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As tensions escalate between migrants and the authorities in Calais, the right-wing mayor Natasha Bouchart has made some surprising announcements: demanding a new reception centre for 400 vulnerable people and a day centre for migrants from central government.

Shelter and basic living conditions are demands that have been made persistently by activists and associations, such as Calais Migrant Solidarity, who've frequently taken to the streets with migrants to protest the continuous destruction of living spaces of homeless people.

SchNEWS spoke to a CMS activist to dig deeper into the recent announcements, and also hear some positive developments in the burgeoning migrant-led political movement in Calais.

“Bouchart is being deliberately vague about what this space is going to be...,” we're told first. “It's the same as everything in Calais, you try to figure out the intentions of the government and you can't. It's more control, a more sophisticated way of trying to make people leave.”

A recent meeting between migrant associations and the authorities bore out this assumption. Far from a nicey-nice move to a more humane reception for exiles, the municipality reiterated that alongside the centre there will be stiffer punishments for undocumented people, (even) tighter security at the port, and more pushes to deport migrants to their countries of origin. Not surprising, then, that the migrant community reacted to the news with deep suspicion. Bouchart is also totally lacking in support from the Ministry of the Interior for the plans.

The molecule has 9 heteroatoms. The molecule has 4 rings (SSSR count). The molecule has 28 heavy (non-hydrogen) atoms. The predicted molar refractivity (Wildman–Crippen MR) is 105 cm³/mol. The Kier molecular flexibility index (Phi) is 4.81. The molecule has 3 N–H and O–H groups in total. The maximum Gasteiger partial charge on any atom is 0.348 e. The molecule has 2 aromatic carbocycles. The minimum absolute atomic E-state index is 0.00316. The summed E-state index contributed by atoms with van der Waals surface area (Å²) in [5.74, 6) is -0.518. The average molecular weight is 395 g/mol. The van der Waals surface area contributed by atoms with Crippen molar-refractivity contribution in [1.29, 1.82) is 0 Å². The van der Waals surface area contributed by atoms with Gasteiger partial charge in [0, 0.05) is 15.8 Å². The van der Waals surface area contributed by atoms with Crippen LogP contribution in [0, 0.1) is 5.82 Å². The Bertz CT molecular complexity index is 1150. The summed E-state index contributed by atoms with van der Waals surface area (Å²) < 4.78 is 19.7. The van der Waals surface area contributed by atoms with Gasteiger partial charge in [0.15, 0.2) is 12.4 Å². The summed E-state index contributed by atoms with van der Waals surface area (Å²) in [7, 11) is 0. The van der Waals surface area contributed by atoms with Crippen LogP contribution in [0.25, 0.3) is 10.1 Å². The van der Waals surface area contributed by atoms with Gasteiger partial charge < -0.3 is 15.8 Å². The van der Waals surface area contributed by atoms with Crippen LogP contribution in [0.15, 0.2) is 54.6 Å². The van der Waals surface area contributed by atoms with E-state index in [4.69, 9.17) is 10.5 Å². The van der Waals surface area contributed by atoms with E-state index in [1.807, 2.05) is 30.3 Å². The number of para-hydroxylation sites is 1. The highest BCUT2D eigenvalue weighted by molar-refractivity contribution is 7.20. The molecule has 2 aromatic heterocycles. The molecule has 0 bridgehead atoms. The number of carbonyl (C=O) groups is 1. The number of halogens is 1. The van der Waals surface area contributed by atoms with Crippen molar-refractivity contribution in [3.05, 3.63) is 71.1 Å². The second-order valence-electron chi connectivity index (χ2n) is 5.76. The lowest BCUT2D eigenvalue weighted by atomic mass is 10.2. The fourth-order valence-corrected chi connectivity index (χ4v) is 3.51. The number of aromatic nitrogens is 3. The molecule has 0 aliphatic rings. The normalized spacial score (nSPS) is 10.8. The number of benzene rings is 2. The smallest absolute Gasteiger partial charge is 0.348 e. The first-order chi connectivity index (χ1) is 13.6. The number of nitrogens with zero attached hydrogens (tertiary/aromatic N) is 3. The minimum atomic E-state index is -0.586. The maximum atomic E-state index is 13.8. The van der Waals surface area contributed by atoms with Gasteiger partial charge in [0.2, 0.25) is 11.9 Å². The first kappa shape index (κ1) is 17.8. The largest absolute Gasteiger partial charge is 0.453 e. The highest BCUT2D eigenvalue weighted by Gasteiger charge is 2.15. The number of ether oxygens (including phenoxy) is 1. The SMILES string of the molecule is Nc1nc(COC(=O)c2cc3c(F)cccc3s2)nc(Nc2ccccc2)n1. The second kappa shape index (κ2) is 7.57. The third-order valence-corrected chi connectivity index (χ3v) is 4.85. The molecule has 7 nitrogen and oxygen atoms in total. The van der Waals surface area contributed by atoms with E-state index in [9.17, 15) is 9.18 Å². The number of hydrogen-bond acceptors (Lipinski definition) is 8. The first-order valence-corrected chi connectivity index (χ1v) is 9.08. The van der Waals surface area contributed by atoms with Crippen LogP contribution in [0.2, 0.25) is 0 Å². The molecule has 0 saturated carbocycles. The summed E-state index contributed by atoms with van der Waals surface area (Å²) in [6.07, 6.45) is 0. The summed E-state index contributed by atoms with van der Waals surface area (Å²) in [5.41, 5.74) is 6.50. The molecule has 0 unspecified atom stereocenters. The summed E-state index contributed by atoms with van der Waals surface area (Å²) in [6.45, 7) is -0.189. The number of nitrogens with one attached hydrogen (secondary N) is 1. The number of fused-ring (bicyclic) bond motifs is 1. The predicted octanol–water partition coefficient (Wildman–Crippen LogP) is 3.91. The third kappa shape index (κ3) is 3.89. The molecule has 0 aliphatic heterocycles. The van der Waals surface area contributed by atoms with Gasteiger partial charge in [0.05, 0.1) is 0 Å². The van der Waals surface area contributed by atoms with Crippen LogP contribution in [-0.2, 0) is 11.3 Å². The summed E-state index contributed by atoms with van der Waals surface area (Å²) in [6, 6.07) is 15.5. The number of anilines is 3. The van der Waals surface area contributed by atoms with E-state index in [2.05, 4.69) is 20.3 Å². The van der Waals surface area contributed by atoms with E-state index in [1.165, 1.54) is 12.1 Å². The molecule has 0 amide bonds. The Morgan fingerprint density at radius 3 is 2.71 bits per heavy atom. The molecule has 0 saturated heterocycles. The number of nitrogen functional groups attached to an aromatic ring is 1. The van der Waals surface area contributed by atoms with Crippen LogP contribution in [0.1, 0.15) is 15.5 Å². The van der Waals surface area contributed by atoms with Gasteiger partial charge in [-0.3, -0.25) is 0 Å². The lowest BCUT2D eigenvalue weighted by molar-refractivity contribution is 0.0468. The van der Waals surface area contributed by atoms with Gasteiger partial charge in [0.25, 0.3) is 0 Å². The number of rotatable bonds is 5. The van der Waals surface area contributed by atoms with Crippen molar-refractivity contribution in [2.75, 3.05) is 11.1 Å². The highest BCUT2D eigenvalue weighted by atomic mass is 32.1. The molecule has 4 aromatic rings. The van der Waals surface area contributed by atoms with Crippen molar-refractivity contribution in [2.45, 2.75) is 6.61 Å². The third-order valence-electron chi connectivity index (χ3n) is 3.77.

A different kind of 'R&R'

It is still, however, a major about-turn for the authorities, who have been pursuing a de facto policy of repeated destruction of living spaces, camps and squats in attempts to run the poor and dispossessed out of the town. The previous refugee centre at Sangatte was forced to shut down after claims from UK politicians it was acting as a migrant magnet.

So why 'reception' alongside repression? “On some level they recognised that the straight oppression and just trying to make big evictions and big police actions isn't working,” explains our source. “Ideologically I think they still want to do that, but on a practical level they realise what No Borders have been saying for four years: That they can't just make this problem disappear.”

Recent history – along with every major police action in the town since the 2000s – demonstrates the point. The big evictions of squatted spaces and encampments earlier this summer, during which the state summarily rounded up, imprisoned and deported 600 people, resulted in most of the people returning within three or four days.

As far as strategies go, it’s hardly sophisticated. At the same time as the failed attempt to clear homeless people from Calais, the numbers of migrants are reaching levels not seen since the bulldozing of the jungles in 2009. Estimates put the current number at around 1300-1500. The norm is in the region of 500 people.

For such an ineffective and inhumane policy, it's also unsustainable and expensive – drawing opposition from all sides of the political spectrum. The municipality must be looking for ways to reduce their massive spending on policing migrants. Take the manpower, for example: Having four units of French national riot police stationed in Calais looking for migrants to beat, gas and detain is a huge drain on resources.